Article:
Literary Gardeners: Mayella Ewell and Maudie Atkinson

This weekend my son accompanied me to the garden center and wanted to choose his “very own” little pot of flowers.  I let him browse around the annuals section and take his pick.  He chose this:

It will look cheerful out on our sunny back patio, but honestly, I cannot look at a red geranium without thinking of one of the most wretched and pathetic characters in all of American literature.

That would be Mayella Violet Ewell.

Remember her?  Mayella stars in the novel To Kill a Mockingbird and is the primary witness for the prosecution in the trial of Tom Robinson, the black man whom Mayella and her despicable father falsely accuse of rape. 

All through the novel, the Ewells are characterized as the worst kind of  “white trash” — dirty, drunken, wretched, illiterate trash.  Author Harper Lee describes the yard of the Ewell cabin as “the playhouse of an insane child,” with random car parts, broken tools, and other detritus strewn about.  But then there’s this:

Against the fence, in a line, were six chipped-enamel slop jars holding brilliant red geraniums, cared for as tenderly as if they belonged to Miss Maudie Atkinson…people said they belonged to Mayella Ewell.” 

A still from the 1962 film version of the novel. Mayella and her father, Bob Ewell, in the courtroom.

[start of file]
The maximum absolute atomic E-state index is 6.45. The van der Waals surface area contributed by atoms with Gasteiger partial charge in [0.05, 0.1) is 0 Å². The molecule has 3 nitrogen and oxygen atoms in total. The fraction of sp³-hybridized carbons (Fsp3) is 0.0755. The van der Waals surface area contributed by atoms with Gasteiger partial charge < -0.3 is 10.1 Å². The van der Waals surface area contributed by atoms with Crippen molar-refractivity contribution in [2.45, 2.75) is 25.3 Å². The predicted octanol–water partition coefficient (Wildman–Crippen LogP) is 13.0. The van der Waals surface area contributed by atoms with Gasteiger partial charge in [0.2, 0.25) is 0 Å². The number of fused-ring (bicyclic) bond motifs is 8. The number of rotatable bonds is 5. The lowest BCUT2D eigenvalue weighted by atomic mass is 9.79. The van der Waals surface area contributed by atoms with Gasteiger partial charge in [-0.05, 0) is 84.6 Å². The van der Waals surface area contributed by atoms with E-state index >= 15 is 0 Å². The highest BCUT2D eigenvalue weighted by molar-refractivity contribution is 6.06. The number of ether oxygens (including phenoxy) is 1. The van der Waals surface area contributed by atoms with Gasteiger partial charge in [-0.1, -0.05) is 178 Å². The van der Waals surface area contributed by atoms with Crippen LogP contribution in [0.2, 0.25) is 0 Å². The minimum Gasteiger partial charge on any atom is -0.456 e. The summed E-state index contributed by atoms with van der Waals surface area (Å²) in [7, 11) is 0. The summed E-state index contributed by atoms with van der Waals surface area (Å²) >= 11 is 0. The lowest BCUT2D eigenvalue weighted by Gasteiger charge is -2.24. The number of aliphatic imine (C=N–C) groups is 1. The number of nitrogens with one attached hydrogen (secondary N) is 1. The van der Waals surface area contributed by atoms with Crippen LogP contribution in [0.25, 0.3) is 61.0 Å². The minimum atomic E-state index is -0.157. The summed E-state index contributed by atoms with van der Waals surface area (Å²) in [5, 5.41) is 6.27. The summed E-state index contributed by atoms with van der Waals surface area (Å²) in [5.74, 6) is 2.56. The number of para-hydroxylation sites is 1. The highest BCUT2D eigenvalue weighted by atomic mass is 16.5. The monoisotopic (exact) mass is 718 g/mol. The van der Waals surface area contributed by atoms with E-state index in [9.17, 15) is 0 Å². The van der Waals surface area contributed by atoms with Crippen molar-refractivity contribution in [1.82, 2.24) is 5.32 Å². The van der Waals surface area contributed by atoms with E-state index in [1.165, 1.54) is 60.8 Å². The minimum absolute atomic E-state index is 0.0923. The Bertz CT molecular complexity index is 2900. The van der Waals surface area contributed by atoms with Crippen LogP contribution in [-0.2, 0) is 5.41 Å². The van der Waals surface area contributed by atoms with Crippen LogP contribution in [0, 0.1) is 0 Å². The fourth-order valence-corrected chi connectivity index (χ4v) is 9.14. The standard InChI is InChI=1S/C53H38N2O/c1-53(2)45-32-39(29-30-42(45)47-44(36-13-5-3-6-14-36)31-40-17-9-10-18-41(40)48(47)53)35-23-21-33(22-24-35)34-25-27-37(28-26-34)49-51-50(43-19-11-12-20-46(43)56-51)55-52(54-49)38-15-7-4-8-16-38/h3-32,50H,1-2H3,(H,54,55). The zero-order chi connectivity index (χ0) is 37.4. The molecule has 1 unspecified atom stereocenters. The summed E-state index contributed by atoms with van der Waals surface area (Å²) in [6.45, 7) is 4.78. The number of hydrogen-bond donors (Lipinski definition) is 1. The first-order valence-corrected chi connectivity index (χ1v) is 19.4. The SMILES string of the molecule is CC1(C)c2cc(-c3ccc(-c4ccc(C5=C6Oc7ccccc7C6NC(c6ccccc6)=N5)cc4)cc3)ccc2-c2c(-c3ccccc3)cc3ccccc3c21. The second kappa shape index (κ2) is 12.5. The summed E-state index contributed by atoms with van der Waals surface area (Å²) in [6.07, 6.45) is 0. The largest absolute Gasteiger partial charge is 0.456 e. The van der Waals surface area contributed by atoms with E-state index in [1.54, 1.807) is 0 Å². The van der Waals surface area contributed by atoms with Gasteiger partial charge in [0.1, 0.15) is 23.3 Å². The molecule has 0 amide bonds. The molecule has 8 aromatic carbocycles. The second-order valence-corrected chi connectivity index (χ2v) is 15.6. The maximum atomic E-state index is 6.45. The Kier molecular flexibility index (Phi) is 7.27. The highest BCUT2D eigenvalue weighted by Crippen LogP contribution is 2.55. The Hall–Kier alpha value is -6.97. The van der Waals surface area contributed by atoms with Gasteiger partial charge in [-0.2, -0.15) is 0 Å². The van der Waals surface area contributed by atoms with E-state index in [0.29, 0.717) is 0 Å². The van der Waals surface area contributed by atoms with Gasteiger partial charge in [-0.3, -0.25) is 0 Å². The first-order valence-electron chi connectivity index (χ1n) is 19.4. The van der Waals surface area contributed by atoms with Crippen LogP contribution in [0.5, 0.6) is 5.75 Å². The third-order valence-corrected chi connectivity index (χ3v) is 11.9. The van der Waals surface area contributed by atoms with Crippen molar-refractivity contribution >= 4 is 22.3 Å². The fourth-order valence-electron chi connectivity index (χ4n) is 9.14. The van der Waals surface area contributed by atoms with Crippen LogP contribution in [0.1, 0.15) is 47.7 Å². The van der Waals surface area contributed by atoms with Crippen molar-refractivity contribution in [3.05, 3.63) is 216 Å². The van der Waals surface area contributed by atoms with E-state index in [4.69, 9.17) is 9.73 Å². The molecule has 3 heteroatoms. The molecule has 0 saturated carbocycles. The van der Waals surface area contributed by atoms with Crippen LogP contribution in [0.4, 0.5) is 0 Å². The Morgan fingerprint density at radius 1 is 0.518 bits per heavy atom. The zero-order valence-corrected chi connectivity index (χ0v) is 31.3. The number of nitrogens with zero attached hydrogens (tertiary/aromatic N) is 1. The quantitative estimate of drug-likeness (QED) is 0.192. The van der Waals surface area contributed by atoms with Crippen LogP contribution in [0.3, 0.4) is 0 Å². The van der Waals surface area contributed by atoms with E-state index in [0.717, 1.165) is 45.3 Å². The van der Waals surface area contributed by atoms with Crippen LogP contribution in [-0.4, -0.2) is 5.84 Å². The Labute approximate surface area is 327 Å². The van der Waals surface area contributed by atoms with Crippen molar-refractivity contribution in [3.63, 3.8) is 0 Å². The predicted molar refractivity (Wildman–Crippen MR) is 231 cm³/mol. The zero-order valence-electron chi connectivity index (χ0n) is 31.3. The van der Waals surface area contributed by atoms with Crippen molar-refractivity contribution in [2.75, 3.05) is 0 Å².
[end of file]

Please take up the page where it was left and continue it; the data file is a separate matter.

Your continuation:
It’s a fantastic little bit of characterization that Harper Lee throws in.  Suddenly we see Mayella as more than just another pathetic, lying Ewell.  After learning about her care of the red geraniums, her attempts to bring some beauty and color into her wretched life, suddenly she is far more complex and worthy of sympathy.   

The film version, unfortunately, omits Mayella’s penchant for container gardening, and thus she comes across far less sympathetically than she does in the novel.

On the other end of Maycomb’s social ladder we have Miss Maudie Atkinson

If your memory of the novel is dim, I will gently remind you that Miss Maudie is young Scout’s kind but no-nonsense neighbor, who is always either 1) tending her flowers, 2) baking Lane Cakes or 3) stomping out gossip about Boo Radley.  She participates in the rituals of proper Southern womanhood, but — being more enlightened — she also stands above their darker aspects.  In a nutshell, she is the female counterpart to the noble Atticus Finch.

But most importantly (for the purposes of my post) she is an obsessive gardener!  In the novel, she is often described with sunhat and hedge clippers, bending over her flowers.  She believes that time spent in the house is “wasted time” and prefers to spend all hours of the day outside in her garden. 

Miss Maudie Atkinson taught life lessons and grew some mean azaleas.